but:

    "Когда я вхожу в магазин, я оставляю сумку в камере хранения"

    When I enter a shop, I leave my bag in a safe cell.

    Hope, that helps.
    BTW, what's the correct word for that safe cell, or box in English?

  5. #45
    Увлечённый спикер
    Join Date
    May 2006
    Location
    Paignton, Devon, England
    Posts
    49
    Rep Power
    10
    Quote Originally Posted by Боб Уайтман
    "Каждый день я хожу в магазин, покупаю хлеб и молоко"
    You see, I really can't see how the meaning of that sentence would change if I was to say Каждый день я вхожу в магазин, покупаю хлеб и молоко

    Quote Originally Posted by Боб Уайтман
    BTW, what's the correct word for that safe cell, or box in English?
    I think the word you're looking for is 'locker.'

  6. #46
    Старший оракул
    Join Date
    Jul 2005
    Location
    Russia
    Posts
    865
    Rep Power
    27
    Quote Originally Posted by Ryan91
    Quote Originally Posted by Боб Уайтман
    "Каждый день я хожу в магазин, покупаю хлеб и молоко"
    You see, I really can't see how the meaning of that sentence would change if I was to say Каждый день я вхожу в магазин, покупаю хлеб и молоко
    OK, the meaning would be something like this:
    "Every day I enter a shop, buy bread and milk"
    You accentuate entering the building, i.e. you open a door, go inside.

    "вхожу" is more specific than "хожу"

    "хожу" is general: you mention all the process of "going to a shop": you leave your home, then walk, then enter a shop, buy something, go out, and come back home. That's what "Я каждый день хожу в магазин" means.

    "вхожу" is only applicable to the moment when you "cross the border" between "the space outside the shop" and "the inner space" (inside the shop), it usually implies opening the door (if it's not automatic ) and finding yourself inside.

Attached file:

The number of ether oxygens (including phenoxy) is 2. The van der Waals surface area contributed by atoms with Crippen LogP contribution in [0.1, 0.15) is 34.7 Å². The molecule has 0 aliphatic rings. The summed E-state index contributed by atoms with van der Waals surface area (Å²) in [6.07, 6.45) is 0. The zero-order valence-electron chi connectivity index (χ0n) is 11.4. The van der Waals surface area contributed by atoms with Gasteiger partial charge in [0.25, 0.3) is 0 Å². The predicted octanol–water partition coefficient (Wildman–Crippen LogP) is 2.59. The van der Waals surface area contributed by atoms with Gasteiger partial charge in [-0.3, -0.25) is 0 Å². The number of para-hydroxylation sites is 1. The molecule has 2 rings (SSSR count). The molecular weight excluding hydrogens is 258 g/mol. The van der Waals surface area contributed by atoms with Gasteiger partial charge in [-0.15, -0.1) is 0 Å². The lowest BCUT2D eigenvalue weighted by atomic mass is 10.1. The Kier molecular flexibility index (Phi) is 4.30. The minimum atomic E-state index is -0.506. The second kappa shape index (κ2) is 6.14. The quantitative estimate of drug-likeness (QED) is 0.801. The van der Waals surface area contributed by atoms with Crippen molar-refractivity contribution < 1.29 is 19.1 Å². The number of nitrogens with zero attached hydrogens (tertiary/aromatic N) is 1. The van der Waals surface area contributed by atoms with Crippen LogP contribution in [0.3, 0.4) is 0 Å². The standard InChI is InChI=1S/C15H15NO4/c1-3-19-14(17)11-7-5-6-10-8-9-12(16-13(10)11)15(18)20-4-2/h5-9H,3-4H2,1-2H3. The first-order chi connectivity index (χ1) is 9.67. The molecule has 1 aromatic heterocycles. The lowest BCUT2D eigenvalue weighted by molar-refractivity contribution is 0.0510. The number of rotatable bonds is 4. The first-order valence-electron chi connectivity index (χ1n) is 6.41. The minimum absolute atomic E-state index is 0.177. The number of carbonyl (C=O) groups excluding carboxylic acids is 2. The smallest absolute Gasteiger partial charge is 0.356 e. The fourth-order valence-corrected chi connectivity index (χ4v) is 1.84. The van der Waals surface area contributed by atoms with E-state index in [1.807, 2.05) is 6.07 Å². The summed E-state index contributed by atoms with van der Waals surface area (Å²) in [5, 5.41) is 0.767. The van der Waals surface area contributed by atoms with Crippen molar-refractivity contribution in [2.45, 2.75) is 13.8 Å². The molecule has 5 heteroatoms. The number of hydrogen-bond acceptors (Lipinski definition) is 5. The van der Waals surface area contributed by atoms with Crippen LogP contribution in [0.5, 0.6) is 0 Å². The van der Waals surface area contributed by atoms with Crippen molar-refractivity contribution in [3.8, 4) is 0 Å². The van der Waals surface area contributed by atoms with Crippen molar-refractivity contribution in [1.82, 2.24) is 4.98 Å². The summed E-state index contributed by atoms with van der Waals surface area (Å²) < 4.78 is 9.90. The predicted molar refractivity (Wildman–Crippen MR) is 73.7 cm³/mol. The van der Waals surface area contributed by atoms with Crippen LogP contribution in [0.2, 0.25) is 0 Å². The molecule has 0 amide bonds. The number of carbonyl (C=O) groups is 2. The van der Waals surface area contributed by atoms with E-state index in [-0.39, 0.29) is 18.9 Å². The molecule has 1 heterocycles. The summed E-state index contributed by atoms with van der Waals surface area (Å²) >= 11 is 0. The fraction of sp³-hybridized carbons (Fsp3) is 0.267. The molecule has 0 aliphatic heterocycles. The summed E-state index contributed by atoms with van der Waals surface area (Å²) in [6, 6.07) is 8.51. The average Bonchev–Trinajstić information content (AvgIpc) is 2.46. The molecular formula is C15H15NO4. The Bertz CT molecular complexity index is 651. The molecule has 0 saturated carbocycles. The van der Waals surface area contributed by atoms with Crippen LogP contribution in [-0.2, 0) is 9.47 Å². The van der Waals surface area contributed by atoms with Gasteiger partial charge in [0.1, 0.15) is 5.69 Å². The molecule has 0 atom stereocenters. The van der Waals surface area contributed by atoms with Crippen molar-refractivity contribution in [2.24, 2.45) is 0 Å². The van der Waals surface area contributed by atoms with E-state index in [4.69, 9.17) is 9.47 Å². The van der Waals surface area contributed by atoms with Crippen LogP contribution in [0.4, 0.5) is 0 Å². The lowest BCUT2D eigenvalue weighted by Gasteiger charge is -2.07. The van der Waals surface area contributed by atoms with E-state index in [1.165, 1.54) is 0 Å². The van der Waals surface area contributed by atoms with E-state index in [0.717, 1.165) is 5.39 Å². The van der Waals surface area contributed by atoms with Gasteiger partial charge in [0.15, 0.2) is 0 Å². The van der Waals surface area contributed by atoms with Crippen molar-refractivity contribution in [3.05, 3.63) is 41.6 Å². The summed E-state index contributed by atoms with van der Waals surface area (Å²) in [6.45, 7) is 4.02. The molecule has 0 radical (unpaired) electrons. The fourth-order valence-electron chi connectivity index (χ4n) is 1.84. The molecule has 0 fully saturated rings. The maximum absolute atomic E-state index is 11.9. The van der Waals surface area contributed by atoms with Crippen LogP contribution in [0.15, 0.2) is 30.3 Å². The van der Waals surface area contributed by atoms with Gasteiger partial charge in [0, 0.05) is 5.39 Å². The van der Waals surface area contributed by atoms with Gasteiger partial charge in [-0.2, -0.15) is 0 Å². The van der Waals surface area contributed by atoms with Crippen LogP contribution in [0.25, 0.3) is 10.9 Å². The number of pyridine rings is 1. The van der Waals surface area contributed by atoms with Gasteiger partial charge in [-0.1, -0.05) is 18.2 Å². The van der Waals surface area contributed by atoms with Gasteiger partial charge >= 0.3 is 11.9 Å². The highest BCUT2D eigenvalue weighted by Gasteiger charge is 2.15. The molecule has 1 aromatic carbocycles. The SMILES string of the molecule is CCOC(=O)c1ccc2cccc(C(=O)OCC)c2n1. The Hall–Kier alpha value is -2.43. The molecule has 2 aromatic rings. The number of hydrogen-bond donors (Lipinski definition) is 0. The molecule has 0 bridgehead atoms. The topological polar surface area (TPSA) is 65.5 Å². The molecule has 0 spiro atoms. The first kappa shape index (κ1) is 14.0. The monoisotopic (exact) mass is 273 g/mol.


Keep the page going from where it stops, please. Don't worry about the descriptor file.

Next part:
I'll give you one more example, when the action is being performed at the moment of speech, not regularly as in the case of the shop. I think it'll become clearer for you:
    Suppose you are going to a hotel to visit someone. And someone else is calling to your cell-phone. He is asking:
    "Ты уже в гостинице?" Are you already in the hotel?
    You have 2 possible versions:
    1. "Нет, я ещё иду в гостиницу" No, I'm still going to the hotel (you're still somewhere in the street, but your goal is to reach the hotel)
    Note. You use "иду" not "хожу" here because it's the moment of speech, and a definite direction.
    2. "Да, я уже вхожу в гостиницу" Yes, I'm already coming in (i.e. entering it) You are just passing the door!
    Note. Now you use "вхожу", the verb is prefixed, and it can express the definite motion.

    Does it help?

    If turning back to your example, what do you want to express with your phrase "I go to a shop every day"? I doubt that you meant "the process of entering the building from the street inside". I think, you are rather interested in the fact that you just visit it every day, i.e. the whole process of shopping, without specifying its particular stage.

    Quote Originally Posted by Ryan91
    Quote Originally Posted by Боб Уайтман
    ]BTW, what's the correct word for that safe cell, or box in English?
    I think the word you're looking for is 'locker.'